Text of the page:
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[276] which can never be learnt but on the spot, because they are never preserved but as a kind of tradition, especially in cases like this, where the literature has not yet been fully elaborated and criticised. This, indeed, is the great advantage of the society of men of letters in Europe: it saves an immense amount of time; for a question, addressed to one who has thoroughly studied a subject you are just beginning to investigate, often produces an answer that is better than a volume, and perhaps serves as a successful explanation to half a dozen. There is a good deal of this society in Edinburgh, certainly, but not so much as I expected to find, or else I am not in a situation to understand or enjoy it. I know, however, all the principal persons who compose it, and meet them frequently, but there seems to be a great difficulty about it, or rather a great defect in it. When a number of persons are met together, as at a dinner, the conversation is rarely general; one person makes a speech, and then another, and finally it stops, nobody knows why, but certainly there is a kind of vis inertioe in it, which makes its tendency rather to stop than to go on. It is necessary, therefore, to take each person singly, and then, if you insist upon talking with him, it is most probable he will talk very well. I know of but two exceptions to this remark, and they are Prof. Playfair and Walter Scott, who under all circumstances must be delightful men.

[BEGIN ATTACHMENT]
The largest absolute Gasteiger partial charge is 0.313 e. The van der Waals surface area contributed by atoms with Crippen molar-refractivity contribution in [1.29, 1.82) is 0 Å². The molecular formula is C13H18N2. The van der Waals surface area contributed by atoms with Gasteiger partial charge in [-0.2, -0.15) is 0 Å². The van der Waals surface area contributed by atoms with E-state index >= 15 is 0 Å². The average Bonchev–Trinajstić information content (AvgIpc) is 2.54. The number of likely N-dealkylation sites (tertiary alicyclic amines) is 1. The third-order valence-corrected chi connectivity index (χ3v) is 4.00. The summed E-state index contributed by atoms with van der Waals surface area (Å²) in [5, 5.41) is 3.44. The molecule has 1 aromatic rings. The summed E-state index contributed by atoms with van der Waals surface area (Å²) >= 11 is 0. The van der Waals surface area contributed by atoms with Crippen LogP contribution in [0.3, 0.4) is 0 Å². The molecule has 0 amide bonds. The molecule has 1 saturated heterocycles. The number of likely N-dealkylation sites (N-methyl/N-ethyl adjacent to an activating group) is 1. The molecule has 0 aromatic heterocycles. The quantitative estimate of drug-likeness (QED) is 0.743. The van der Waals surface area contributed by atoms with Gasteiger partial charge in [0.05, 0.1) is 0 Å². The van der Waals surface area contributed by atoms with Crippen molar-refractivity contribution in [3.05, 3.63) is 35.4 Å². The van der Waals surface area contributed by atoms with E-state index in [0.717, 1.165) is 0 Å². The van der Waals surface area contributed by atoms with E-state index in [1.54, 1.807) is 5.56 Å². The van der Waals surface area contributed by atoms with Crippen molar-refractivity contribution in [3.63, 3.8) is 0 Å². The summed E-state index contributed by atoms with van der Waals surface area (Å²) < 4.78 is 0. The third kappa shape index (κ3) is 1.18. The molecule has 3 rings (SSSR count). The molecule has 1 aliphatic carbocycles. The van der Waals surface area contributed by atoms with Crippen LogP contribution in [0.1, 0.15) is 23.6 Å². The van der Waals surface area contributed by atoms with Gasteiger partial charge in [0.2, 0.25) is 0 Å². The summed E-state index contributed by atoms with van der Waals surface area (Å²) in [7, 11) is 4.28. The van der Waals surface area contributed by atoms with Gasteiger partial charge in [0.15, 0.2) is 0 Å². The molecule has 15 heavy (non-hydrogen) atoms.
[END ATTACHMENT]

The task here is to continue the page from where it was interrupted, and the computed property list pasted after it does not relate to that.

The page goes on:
To his sister

. . . . I build a great many castles in my head, and have many a waking and sleeping vision about a home, but all must remain uncertain and unsettled till we meet. For myself, the desire that prevails over all others is, that of returning the little I can, of the great debt my infancy and childhood, and indeed my whole life, has incurred to you and to our dear father. How this may best be done must be determined by yourselves, and my life will easily accommodate itself to it, as you are now its chief objects and highest duties.


Journal.

March, 1819.—Edinburgh is certainly one of the beautiful cities of Europe. It is situated on the declivity of a hill ending with the bold rock on which the Castle stands, or, rather, is there broken by a bold ravine which divides the old town from the new. . . . . It is hardly necessary to be nice in the selection of particular points about Edinburgh. It is all beautiful, and it is enough to get upon a height


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